Time spent in higher education is a time that is equally thrilling, draining, and above all life changing. Keeping your personal finances in order is critical when you are a higher education student whether in a full time or a part time program. Financial management is critical because completing higher education with your finances in order will help propel your career to new heights, challenges, and opportunities. Follow these tips to help keep your schoolbooks and your checkbook in order.
Personal Finance Tips for Students in Higher Education #1 – Find a Part-Time Internship. For graduate students and undergraduate students alike, finding a paid, convenient, challenging, and enjoyable internship is a challenge. This is a challenge that is worth the time and expense because it is a way to give a higher education student three thing they desperately need: (1) An income; (2) Experience in the field; and (3) a personal network. Going back and forth to an internship day-after-day and in the summer can seem like a hassle, but part-time internships frequently lead to full time jobs or to connections that have full time jobs.
Personal Finance Tips for Students in Higher Education #2 – Limit All Types of Debt. The use of the GI Bill, grants, scholarships, and other types of financial aid sometimes only goes so far. The best way to think of student loans is as a last and final resort and not as a first resort. With the cost of higher education today and the ease of obtaining student loans, student loan debt can accumulate fast and then compound even with low interest rates at a startling rate. If you have to use student loans, shop the loan and find the lowest rate that you can. When you complete your degree, pay off the student loans as fast as possible. Finally, do not use credit cards and other high interest debt instruments to finance your education. Credit cards have high rates and often-inflexible terms to pay off education debt.
Personal Finance Tips for Students in Higher Education #3 – Live A Very Reduced Lifestyle. You can do everything right: have an internship and use very little student loans. If you have expensive personal habits, like to entertain, and like to go out to eat, then these expenses will generate credit card and other debt that will quickly create financial jeopardy that will live on long past graduation. Your watchwords for personal spending should be reasonable and minimal. If you minimize personal spending and then only spend on reasonable purchases, you should be just fine.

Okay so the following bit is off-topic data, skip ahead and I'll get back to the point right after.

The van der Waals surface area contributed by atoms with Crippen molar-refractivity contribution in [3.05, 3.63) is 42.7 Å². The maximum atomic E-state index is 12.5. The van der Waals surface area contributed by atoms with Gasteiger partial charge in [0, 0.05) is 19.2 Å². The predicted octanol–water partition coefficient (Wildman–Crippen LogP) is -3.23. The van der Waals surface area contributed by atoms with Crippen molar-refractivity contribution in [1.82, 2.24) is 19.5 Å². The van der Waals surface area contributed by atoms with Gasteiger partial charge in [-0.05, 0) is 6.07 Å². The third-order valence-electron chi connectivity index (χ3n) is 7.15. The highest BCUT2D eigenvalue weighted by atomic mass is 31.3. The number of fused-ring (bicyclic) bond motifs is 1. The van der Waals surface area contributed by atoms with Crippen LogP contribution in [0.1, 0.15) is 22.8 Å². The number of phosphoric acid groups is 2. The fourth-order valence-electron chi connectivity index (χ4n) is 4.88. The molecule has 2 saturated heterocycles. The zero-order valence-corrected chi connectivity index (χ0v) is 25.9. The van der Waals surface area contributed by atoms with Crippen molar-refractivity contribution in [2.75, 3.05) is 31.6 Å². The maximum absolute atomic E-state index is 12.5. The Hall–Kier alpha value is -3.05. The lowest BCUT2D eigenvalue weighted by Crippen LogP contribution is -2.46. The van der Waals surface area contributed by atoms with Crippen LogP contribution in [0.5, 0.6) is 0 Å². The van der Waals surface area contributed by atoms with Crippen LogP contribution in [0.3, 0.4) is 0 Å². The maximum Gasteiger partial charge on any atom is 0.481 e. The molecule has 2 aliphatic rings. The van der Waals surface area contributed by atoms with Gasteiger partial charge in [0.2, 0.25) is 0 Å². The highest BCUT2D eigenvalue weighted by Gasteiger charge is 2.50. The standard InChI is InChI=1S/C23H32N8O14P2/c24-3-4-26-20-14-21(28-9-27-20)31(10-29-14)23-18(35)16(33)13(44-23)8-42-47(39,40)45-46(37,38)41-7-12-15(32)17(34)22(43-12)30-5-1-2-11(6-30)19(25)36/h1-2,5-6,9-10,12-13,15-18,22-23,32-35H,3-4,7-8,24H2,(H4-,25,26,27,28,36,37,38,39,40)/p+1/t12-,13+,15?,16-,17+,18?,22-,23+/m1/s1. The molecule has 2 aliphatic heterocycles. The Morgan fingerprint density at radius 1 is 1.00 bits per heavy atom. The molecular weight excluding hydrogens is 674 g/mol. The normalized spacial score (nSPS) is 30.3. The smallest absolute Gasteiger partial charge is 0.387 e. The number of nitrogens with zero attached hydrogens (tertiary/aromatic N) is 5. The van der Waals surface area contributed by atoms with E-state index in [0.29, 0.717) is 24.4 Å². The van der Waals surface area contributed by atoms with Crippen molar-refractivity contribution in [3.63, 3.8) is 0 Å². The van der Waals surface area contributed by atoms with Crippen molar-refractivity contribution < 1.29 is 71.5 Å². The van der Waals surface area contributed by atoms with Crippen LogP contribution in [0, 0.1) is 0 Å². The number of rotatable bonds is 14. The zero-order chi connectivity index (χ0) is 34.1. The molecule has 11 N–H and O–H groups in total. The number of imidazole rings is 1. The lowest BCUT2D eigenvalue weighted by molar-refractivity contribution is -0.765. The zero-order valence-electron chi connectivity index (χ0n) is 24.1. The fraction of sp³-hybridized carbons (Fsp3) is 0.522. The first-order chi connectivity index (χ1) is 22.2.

Personal Finance Tips for Students in Higher Education #4 – Watch The Electronics. Electronics such as cell phone, cell phone plans, tablets, tablet network use, laptops, flat screen TV’s, and computer software can create a staggering load of personal financial obligations. The best bet again is reasonable and minimal for electronic items just like lifestyle expenses. Refurbished laptops, refurbished cell phones, and the use of educational discounts for computer software all offer excellent value with electronic capabilities. A higher education student that buys the best, the newest, and the most capable electronic devices and then uses educational debt to finance the purchases is doing their future a significant disservice.
Personal Finance Tips for Students in Higher Education #5 – Complete Your Degree. This seems like incredibly simple advice, but a great many students bring themselves to financial jeopardy when they take out large amounts of educational debt and then do not complete their degree and receive the career advancement and additional income their educational degree brings them. The best advice is to start a degree at an educational institution that will deliver a great educational outcome , and then complete the degree as quickly as possible.
Higher education is a great time to jump-start your intellect, your curiosity, and your career. The best way to get the most from your determination and self-sacrifice to improve your education and to get a degree is to finish your education in a better financial situation than when you started.
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About the blogger:
Chad is the author of two books: (1) Combat Leader to Corporate Leader and (2) Battlefield to Business Success. Chad’s brand message is that organizations & individuals need to translate and apply military skills to business because they immediately produce results and are cost effective. Chad is a retired US Army Special Forces Lieutenant Colonel with 20+ years of Active and Reserve service in infantry, Special Forces, and joint headquarters units. He served in Iraq, Bosnia, Korea, and throughout the United States. He was awarded the Bronze Star, the Combat Infantryman Badge, the Meritorious Service Medal, the Special Forces Tab, and the Ranger Tab. Chad is an adjunct Lecturer of Marketing at Creighton University in Omaha, NE. In addition to teaching, he is a mid-level marketing executive and has worked in marketing and sales roles for various companies, including General Electric, Comcast, and Manugistics. He has been published in over 110 different articles in over 85 separate publications including The Harvard Business Review blog, Business Week Online, Forbes, Christian Science Monitor, and USA Today. He has a BA from Northwestern University and an MBA from Georgetown University.
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